ABSTRACT

Dry storage systems (DSSs) store spent nuclear fuel at many operating and decommissioned power reactor sites in the United States. Overpacks and support pads include various structural subcomponents that are constructed of concrete and reinforcing steel. These concrete components are commonly exposed to outdoor air and groundwater or soil environments in which the materials may be susceptible to degradation. Potential environmental, thermal, mechanical, and irradiation-induced aging mechanisms include freeze and thaw, creep, reaction with aggregates, aggressive chemical attack, corrosion of reinforcing steel, differential settlement, shrinkage, leaching of calcium hydroxide, radiation damage, fatigue, dehydration at high temperature, microbiological degradation, delayed ettringite formation, and salt scaling. This paper presents an assessment of degradation mechanisms based on reviews of literature and operating experience from nuclear and nonnuclear applications, considering the long-term effects of these mechanisms on the integrity of DSSs.

The results of this study indicate that the following mechanisms could cause degradation of concrete subcomponents in DSSs during a 60-year timeframe: (i) freeze and thaw, (ii) reaction with aggregates, (iii) aggressive chemical attack, (iv) corrosion of reinforcing steel, (v) differential settlement, (vi) leaching of calcium hydroxide, (vii) microbiological degradation, and (viii) salt scaling. The results of this work are being used to inform recommendations for monitoring, inspection, and other preventive or mitigative activities to manage the aging of DSSs.

INTRODUCTION

At operating and decommissioned reactors in the United States, spent nuclear fuel (SNF) is stored in sealed dry storage systems (DSSs). The majority of DSS designs are canister-based systems in which assemblies are loaded into a welded canister that is placed in a storage overpack or module such as the TN NUHOMS System®.1 The overpack or module typically consists of reinforced concrete and steel, which provide structural support and radiation shielding.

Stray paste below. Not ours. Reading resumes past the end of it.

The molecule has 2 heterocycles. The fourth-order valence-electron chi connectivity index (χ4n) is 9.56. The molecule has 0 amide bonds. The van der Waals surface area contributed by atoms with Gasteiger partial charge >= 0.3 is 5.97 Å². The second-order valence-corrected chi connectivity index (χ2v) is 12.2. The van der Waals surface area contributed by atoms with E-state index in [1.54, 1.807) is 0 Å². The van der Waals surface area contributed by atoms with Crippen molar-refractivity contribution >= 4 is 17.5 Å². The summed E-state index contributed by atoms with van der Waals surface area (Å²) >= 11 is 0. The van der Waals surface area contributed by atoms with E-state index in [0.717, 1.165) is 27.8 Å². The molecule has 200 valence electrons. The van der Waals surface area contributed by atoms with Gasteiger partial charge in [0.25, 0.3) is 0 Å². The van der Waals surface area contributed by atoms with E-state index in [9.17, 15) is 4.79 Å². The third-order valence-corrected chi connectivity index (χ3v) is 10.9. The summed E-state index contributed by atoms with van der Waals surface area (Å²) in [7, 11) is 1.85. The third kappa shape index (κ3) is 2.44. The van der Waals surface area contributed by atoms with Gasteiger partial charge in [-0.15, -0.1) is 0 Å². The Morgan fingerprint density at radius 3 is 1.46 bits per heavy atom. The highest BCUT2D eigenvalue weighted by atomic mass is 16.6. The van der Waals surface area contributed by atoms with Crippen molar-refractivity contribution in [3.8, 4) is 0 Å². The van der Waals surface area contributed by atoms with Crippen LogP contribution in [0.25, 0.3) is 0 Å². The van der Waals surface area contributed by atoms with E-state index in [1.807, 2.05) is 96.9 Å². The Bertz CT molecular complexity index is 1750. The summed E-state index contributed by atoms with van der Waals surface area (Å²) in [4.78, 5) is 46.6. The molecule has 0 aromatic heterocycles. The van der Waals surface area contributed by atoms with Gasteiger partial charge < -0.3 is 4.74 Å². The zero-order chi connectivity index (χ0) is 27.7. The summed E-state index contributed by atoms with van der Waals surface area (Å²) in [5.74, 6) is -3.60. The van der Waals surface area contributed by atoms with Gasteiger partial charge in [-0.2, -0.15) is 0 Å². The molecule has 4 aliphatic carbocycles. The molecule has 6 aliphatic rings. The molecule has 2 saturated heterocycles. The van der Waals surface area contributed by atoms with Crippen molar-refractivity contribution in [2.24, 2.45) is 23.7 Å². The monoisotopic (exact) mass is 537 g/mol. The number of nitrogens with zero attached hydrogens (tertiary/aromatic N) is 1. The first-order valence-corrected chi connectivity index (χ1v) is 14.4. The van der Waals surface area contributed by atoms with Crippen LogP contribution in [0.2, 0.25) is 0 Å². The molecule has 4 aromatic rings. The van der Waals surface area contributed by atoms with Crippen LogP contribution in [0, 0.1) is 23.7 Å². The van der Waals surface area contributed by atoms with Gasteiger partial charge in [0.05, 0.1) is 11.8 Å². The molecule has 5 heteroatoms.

Specific licenses and Certificates of Compliance (CoCs) for storage systems have been issued by the U.S. Nuclear Regulatory Commission(1) (NRC) for an initial term of 20 years. The license or CoC may be renewed for additional terms of up to 40 years in accordance with 10 CFR 72.42 or 72.240, respectively. NRC is evaluating aging-related mechanisms of DSSs to ensure that structures, systems, and components (SSCs) important to safety continue to function as intended for the period of the initial term and extended operation. Overpacks and support pads include various structural subcomponents that are constructed of concrete and reinforcing steel. These subcomponents are commonly exposed to outdoor air and groundwater or soil environments. Here, outdoor air refers to direct exposure to weather, including precipitation and wind; possibly salt laden. Below-grade concrete structures are assumed to be partially exposed to a groundwater or soil environment. The environment may also include (i) elevated temperatures due to heat released by the SNF and (ii) radiation, with dose rates depending on the SNF characteristics (e.g., burnup and age of fuel), exposure time, and location of the subcomponent. Potential aging mechanisms were identified from reviews of gap assessments of DSSs, relevant technical literature, American Concrete Institute (ACI) guides and reports, and operating experience from nuclear and nonnuclear applications.2-5 Additional mechanisms were identified during a relatively recent NRC concrete expert panel workshop.6 The potential environmental, thermal, mechanical, and irradiation-induced aging mechanisms important to safety of SSCs are considered to be freeze and thaw, creep, reaction with aggregates, aggressive chemical attack, corrosion of reinforcing steel, differential settlement, shrinkage, leaching of calcium hydroxide, radiation damage, fatigue, dehydration at high temperature, microbiological degradation, delayed ettringite formation, and salt scaling.

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